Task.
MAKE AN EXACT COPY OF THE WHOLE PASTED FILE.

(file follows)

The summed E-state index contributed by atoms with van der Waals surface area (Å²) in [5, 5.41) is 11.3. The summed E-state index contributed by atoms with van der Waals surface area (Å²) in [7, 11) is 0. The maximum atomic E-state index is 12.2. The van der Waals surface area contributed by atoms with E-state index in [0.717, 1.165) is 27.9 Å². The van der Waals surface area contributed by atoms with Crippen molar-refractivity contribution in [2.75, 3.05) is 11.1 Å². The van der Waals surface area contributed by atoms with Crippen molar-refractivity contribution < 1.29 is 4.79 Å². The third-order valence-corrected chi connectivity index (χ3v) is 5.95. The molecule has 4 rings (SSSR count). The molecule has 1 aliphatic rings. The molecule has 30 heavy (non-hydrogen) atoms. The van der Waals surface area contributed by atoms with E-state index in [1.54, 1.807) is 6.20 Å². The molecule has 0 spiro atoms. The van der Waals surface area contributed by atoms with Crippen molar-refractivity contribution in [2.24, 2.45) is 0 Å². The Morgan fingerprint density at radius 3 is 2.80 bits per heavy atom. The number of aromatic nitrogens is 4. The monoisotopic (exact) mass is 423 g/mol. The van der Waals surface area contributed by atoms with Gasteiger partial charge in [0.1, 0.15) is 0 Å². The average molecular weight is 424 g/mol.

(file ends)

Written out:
The summed E-state index contributed by atoms with van der Waals surface area (Å²) in [5, 5.41) is 11.3. The summed E-state index contributed by atoms with van der Waals surface area (Å²) in [7, 11) is 0. The maximum atomic E-state index is 12.2. The van der Waals surface area contributed by atoms with E-state index in [0.717, 1.165) is 27.9 Å². The van der Waals surface area contributed by atoms with Crippen molar-refractivity contribution in [2.75, 3.05) is 11.1 Å². The van der Waals surface area contributed by atoms with Crippen molar-refractivity contribution < 1.29 is 4.79 Å². The third-order valence-corrected chi connectivity index (χ3v) is 5.95. The molecule has 4 rings (SSSR count). The molecule has 1 aliphatic rings. The molecule has 30 heavy (non-hydrogen) atoms. The van der Waals surface area contributed by atoms with E-state index in [1.54, 1.807) is 6.20 Å². The molecule has 0 spiro atoms. The van der Waals surface area contributed by atoms with Crippen molar-refractivity contribution in [2.24, 2.45) is 0 Å². The Morgan fingerprint density at radius 3 is 2.80 bits per heavy atom. The number of aromatic nitrogens is 4. The monoisotopic (exact) mass is 423 g/mol. The van der Waals surface area contributed by atoms with Gasteiger partial charge in [0.1, 0.15) is 0 Å². The average molecular weight is 424 g/mol.